"Oh, ay, it was a girl down at a place in the country, and, faith, by
the same token, she was old enough to be my aunt," said Mr. Giveen. "It
was a bazaar."

"Yes?"

"And she was selling tea behind a counter and up I went, and 'What can I
serve you with?' says she. 'A cup of tea,' says I, 'and a bun.'"

"How funny! What did she reply?"

"Faith, I forget, but the next she says to me, 'One and sixpence,' she
says."

"Yes?"

"One and sixpence!" suddenly burst out Mr. Giveen. "Why, you might have
knocked me down with a feather. And I put me hand into me pocket, and
'Here's sixpence for you,' says I, 'and that's tuppence too much; but
you can keep the change.' With that she called an old gentleman up with
a red face, and then Mr. Smith came and took me by the arm, and out we
went."

"And the sixpence?"

"Faith, I've got it still in me pocket."

"How awfully amusing! But look, Mr. Smith has got us a cab. Thanks, no,
I never take gentlemen's arms; it is quite unnecessary."

They took their seats in the taxi, Miss Hitchen and Mr. Dashwood in the
back seat, Mr. Giveen sitting opposite to Miss Hitchen.

"The Albany, Piccadilly end," said Mr. Dashwood to the driver, and they
started.

Before they had well cleared the precincts of the station Miss Hitchen
was alive to the fact that Mr. Giveen was "making eyes at her"--ogling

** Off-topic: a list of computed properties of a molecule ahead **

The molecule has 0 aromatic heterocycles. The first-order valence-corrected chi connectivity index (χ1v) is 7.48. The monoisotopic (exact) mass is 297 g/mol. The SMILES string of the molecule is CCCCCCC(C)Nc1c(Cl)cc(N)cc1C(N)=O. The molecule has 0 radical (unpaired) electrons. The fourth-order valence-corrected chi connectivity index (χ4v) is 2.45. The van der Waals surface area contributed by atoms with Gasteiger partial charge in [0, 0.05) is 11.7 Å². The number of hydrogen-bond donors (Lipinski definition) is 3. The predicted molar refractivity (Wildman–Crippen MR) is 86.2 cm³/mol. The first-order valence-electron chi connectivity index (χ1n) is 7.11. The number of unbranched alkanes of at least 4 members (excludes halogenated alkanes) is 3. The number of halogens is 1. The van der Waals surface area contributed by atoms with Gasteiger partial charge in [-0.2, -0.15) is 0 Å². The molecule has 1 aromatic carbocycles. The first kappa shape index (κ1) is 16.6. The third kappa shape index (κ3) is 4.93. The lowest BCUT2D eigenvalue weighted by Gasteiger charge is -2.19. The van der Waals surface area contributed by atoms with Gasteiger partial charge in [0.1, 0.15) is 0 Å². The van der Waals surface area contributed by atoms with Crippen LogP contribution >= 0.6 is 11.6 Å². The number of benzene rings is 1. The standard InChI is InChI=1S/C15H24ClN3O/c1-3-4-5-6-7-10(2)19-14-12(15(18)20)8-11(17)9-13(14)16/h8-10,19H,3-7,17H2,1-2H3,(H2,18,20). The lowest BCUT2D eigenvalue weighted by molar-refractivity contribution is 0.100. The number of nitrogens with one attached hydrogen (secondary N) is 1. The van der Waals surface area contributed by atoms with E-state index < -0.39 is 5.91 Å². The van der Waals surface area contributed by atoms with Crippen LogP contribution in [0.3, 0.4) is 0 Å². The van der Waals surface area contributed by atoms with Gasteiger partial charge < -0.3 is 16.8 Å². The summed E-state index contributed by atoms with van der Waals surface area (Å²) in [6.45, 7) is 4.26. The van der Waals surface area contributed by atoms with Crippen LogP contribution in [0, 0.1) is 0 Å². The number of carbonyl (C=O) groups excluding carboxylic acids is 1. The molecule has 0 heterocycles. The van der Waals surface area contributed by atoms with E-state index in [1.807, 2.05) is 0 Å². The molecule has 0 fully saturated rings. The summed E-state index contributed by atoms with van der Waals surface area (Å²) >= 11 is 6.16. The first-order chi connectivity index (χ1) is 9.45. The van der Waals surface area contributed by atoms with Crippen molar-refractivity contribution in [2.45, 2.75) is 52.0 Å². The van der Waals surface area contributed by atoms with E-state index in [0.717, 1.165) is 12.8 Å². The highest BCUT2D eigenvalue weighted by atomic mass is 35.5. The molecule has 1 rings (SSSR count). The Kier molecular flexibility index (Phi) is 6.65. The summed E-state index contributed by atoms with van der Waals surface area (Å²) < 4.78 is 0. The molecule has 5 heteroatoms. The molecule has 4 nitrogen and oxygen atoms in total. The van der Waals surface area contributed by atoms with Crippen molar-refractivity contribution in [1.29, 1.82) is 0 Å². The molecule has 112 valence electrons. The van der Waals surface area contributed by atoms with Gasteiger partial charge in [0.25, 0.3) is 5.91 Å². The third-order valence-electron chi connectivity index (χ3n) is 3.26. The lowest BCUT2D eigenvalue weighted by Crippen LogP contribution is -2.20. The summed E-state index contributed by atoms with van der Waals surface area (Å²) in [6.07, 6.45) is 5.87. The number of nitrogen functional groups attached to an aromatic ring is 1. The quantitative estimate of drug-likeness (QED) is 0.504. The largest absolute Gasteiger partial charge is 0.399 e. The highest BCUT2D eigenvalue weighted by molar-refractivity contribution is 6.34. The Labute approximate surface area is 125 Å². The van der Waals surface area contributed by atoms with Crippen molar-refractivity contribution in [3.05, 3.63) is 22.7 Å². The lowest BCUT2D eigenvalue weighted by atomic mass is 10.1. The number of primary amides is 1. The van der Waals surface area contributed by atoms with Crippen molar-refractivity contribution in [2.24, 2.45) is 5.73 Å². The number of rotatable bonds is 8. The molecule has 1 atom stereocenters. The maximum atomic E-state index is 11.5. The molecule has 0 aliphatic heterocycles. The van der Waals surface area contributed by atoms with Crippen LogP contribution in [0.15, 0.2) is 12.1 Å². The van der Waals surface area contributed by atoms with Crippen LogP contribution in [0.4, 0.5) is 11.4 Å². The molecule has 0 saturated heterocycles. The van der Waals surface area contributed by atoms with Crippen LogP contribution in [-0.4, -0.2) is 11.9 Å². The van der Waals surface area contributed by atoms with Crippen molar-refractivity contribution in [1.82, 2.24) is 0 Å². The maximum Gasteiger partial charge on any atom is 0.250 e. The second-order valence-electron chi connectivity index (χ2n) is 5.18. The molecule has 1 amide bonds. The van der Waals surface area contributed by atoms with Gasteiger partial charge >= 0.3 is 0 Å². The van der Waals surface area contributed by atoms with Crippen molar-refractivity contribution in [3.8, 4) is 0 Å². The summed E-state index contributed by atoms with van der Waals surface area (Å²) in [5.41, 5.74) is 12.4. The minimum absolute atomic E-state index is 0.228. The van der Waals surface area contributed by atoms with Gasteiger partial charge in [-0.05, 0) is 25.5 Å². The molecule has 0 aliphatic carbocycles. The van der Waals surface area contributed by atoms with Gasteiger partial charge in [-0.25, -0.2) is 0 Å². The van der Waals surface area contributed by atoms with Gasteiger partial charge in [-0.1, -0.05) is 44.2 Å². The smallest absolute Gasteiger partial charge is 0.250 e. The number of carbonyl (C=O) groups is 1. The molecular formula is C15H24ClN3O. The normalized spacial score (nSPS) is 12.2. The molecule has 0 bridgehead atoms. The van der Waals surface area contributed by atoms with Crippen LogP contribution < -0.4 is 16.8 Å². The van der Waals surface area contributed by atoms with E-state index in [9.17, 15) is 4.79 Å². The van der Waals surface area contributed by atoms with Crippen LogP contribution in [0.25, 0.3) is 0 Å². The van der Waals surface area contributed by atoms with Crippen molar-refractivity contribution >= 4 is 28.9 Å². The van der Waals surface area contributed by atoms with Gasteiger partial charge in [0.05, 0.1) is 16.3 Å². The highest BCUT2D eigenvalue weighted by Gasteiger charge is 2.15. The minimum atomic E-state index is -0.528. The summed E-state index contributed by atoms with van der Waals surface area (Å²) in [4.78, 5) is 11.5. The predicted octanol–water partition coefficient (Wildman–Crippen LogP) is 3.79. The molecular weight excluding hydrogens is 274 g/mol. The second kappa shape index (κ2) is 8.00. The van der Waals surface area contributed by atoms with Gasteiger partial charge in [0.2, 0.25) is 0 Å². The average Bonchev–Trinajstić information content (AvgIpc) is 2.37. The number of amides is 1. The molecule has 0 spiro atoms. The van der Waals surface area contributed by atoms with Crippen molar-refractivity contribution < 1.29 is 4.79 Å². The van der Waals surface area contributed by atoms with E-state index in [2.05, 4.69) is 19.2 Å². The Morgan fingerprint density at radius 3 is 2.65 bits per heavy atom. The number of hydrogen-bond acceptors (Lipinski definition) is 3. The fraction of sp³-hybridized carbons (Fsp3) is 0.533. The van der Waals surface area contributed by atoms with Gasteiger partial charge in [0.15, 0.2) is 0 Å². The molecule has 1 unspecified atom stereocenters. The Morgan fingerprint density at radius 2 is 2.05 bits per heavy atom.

her. Mr. Dashwood noted the same fact, and with his elbow touched his
companion's arm as if to implore her patience. To have stopped the
taxicab and kicked Mr. Giveen out of it would have been apples of gold
in pictures of silver to Mr. Dashwood, but he controlled himself,
contemplating French's possible salvation as a Buddhist controls himself
by contemplating Nirvana.

At the Piccadilly end of the Albany the taxicab drew up, and Miss
Hitchen, who was on the kerb side, alighted hurriedly. She stood on the
pavement waiting, while Mr. Dashwood paid the driver off, and then the
three entered the Albany. Mr. Dashwood's rooms were situated half-way
up, on the right-hand side, and at the entrance of them he stopped and
turned to Mr. Giveen.

"Will you come in and wait for me a few minutes? Miss Hitchen will
excuse me if I run in for a moment with you to show you the way. You can
sit and wait for me a few minutes while I see Miss Hitchen into a cab.
Come, this is the way."

Mr. Giveen held out his hand to the girl. "It's sorry I am to have seen
so little of you," said Mr. Giveen, "but, sure, if we have any luck, we
may meet again."

"Yes, I suppose so," replied Miss Hitchen, releasing her hand. "Good
evening."

She waited.

In less than a minute and a half Mr. Dashwood reappeared.

"Bobby," said Miss Hitchen, as she turned with him to the Vigo Street
entrance, "I have forgiven you many things, but that Thing is too much
to be forgiven without a very complete explanation. Do you know that it
put its toe on my foot in the cab?"

"Beast!" said Mr. Dashwood. "Can you imagine my fix, tied to it? I feel
as if I were going to burst. Now, look here. Here's my situation in a
nutshell. I know a man called French, the nicest fellow in the world.
He's almost broken; but he has one thing left--a racehorse. The horse is
almost sure to win the City and Suburban, and if he does French will
make a fortune. Well, French is training the horse down at Crowsnest, in
Sussex. French owes a moneylender named Lewis a lot of money, and Lewis
doesn't know where French is. If he knew it, he would send down a man
to-morrow and collar the horse. Do you see?"

"Yes."

"Giveen is French's cousin."

"Poor Mr. French!"

"And he has a mortal hatred to French. He has been hunting for his